Naming a Ten-Book Series

How do you name ten books in a series?

When I started writing the Wynter Wild books, a stream-of-consciousness half-million words covering several years of her life and written out of order, I knew early on that it would be a long series. So the necessity of naming the books in some sort of coherent manner was an issue I dealt with early on.

I wanted titles that played on a single theme, but I hadn’t decided what that theme would be. I jotted down endless ideas using themes from the story – not only music, but also “threads” (a recurring theme relating to broken or frayed threads, and of course braiding of hair and bracelets), lines from classic folk songs, matching words relating to family, and others.

Having decided on music, I brainstormed phrases and then matched them up with the relevant books. The later titles weren’t finalized until the earlier ones were already published, since those plots weren’t fully developed yet, but I had a list to select from.

Here’s my reasoning for each title – and a trip down memory lane for those readers who have stuck with the series until book 10. Book title links take you to pages on the Wynter Wild Wiki, which includes spoilers.

1. Little Sister Song

Not strictly a generic musical title – it just came to me at some point, and I made it even more relevant by having Wynter choose “littlesistersong” as her online ID. The title conveys music, and more importantly family, and reflects the idea of Wynter telling her story, or singing her song.

2. Out of Tune

The book starts six weeks after Wynter escapes the ashram, when she’s settling in to life outside. But nothing is easy, and she feels out of phase with reality much of the time, unable to connect with school friends or her foster mother, and unable to live with her family where she yearns to be.

3. Rhythm and Rhyme

Wynter is in a more suitable foster home and seeing more of her family, so she’s feeling pretty positive – hitting her stride, finding her rhythm. She makes some proactive decisions in this book as she looks forward to living with Caleb – including the steps she takes to make the purchase of their new home possible.

4. Lost Melodies

The title refers to the disappearance of two people who are or were important in Wynter’s life – Indio goes to London, and she learns about another disappearance in her past. The habit she picks up, a reflection of her mental health, is her attempt to retrieve those lost moments.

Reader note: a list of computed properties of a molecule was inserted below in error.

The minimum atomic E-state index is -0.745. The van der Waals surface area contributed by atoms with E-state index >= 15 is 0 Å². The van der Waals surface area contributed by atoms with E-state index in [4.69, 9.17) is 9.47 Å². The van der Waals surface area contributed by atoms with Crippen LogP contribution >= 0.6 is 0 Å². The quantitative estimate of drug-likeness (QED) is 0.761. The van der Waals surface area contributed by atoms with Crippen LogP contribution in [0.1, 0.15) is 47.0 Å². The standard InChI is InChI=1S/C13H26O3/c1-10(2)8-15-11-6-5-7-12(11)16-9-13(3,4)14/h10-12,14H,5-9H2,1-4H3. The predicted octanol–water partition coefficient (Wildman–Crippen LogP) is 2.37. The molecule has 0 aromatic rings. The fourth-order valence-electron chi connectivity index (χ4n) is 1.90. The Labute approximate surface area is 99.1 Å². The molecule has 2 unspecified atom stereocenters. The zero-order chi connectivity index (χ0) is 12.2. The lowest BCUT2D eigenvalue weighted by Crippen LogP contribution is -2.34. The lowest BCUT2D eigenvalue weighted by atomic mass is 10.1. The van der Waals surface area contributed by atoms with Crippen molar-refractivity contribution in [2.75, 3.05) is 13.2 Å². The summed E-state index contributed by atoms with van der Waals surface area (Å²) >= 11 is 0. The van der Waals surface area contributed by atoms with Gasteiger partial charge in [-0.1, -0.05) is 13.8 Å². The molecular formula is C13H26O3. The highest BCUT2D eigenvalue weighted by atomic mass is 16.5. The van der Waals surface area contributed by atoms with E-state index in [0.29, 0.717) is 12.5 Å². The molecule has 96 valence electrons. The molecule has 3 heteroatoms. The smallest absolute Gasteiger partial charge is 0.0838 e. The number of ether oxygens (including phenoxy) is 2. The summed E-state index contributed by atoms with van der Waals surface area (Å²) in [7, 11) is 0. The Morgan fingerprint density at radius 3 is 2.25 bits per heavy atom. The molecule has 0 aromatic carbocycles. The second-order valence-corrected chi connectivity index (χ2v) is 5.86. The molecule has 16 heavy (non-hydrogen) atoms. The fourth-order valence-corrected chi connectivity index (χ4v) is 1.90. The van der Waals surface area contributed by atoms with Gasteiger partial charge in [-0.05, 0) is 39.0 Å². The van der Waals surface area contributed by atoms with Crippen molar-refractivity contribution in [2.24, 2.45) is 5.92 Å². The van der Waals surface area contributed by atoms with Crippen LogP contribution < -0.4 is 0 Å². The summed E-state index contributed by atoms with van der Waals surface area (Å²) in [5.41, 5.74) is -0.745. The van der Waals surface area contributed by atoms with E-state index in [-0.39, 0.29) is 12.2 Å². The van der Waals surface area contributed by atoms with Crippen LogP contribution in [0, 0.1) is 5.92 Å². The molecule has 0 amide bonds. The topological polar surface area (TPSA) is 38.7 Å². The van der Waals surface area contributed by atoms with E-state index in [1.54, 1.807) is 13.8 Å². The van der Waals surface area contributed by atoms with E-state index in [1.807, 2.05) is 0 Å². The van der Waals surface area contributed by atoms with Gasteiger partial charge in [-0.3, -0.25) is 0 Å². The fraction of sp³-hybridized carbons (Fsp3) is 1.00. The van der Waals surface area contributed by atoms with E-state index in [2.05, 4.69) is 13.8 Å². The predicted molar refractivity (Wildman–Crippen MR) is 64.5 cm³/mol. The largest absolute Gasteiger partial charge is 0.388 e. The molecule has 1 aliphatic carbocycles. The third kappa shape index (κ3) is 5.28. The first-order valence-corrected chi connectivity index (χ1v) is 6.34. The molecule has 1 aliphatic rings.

5. Distortion

Distorted family relationships are a key theme in this book. Miriam reappears, bringing into focus the damage she did to her children, including her indirect responsibility for Indio’s messed-up feelings. Things from Wynter’s past emerge (such as her damaged voice) to show how her early experiences distorted her life.

6. Natural Harmonics

On the surface things are going well for the family as their band’s career takes off and their gigs are a success thanks to the natural chemistry between them as musicians. Meanwhile, what Wynter perceives as a natural connection to Indio is interpreted very differently by his girlfriend.

7. Duet

This title refers of course to the alternating viewpoints between the family in Washington, and Xay in California – as well as the “duet” of the childhood friends, Xay and Wynter, on their path toward reconnecting.

8. Minor Key

Events that should be exciting and joyful, such as Xay meeting his family and the band going on their first tour, are marred by tragedy and other circumstances, throwing a bittersweet cast over everything.

9. Broken Strings

This refers to Wynter’s surgery, which results in “broken” vocal cords – an emotional reaction to the drama around her. Family strings, or connections, both at home (with Caleb’s drinking) and in other branches of the family, are tested or broken.

10. The Beat Goes On

I chose this rather generic title as a way to round things off, to give the impression of their story continuing beyond what happens in the series. While I do tie up some loose ends, I also leave many storylines open to possibilities so readers can imagine futures for the characters after the last page. The series only covers three years, and Wynter is only 18 – she has her whole life ahead of her!

Finally, a quick word about the series title. Before I had any book titles, I knew I’d name the series after the main character because regardless of all the sub-plots, it’s her story. So I figured I should give her a simple but memorable name.

Her name was originally a common “hippie” name, Summer, but that seemed too on-the-nose since she grew up in the “perpetual summer” of a desert. So I rather arbitrarily switched to Wynter (and gave Joy a valid reason for naming her that – she missed the winters of her early childhood).

I searched for an alliterative second name, and “Wild” sounded good to my ear. Her upbringing was rather wild, in a sense, and once we learn about her mother’s past, it makes sense why Miriam was attracted to the name.

(Word cloud from Word Art.)

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